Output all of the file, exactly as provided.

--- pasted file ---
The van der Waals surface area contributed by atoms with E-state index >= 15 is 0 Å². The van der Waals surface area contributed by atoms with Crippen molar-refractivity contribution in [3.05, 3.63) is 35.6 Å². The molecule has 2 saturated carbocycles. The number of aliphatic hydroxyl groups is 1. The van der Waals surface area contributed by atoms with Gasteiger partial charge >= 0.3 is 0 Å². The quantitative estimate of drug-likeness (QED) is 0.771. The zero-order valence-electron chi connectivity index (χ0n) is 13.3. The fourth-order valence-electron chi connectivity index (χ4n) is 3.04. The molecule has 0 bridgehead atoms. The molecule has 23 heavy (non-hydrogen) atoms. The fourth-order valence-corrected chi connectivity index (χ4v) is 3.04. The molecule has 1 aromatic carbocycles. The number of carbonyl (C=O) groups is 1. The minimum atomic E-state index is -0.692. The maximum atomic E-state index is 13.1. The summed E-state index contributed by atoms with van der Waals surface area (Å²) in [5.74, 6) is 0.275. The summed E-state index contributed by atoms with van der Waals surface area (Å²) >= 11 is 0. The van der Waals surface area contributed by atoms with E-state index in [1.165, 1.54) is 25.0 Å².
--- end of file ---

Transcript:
The van der Waals surface area contributed by atoms with E-state index >= 15 is 0 Å². The van der Waals surface area contributed by atoms with Crippen molar-refractivity contribution in [3.05, 3.63) is 35.6 Å². The molecule has 2 saturated carbocycles. The number of aliphatic hydroxyl groups is 1. The van der Waals surface area contributed by atoms with Gasteiger partial charge >= 0.3 is 0 Å². The quantitative estimate of drug-likeness (QED) is 0.771. The zero-order valence-electron chi connectivity index (χ0n) is 13.3. The fourth-order valence-electron chi connectivity index (χ4n) is 3.04. The molecule has 0 bridgehead atoms. The molecule has 23 heavy (non-hydrogen) atoms. The fourth-order valence-corrected chi connectivity index (χ4v) is 3.04. The molecule has 1 aromatic carbocycles. The number of carbonyl (C=O) groups is 1. The minimum atomic E-state index is -0.692. The maximum atomic E-state index is 13.1. The summed E-state index contributed by atoms with van der Waals surface area (Å²) in [5.74, 6) is 0.275. The summed E-state index contributed by atoms with van der Waals surface area (Å²) >= 11 is 0. The van der Waals surface area contributed by atoms with E-state index in [1.165, 1.54) is 25.0 Å².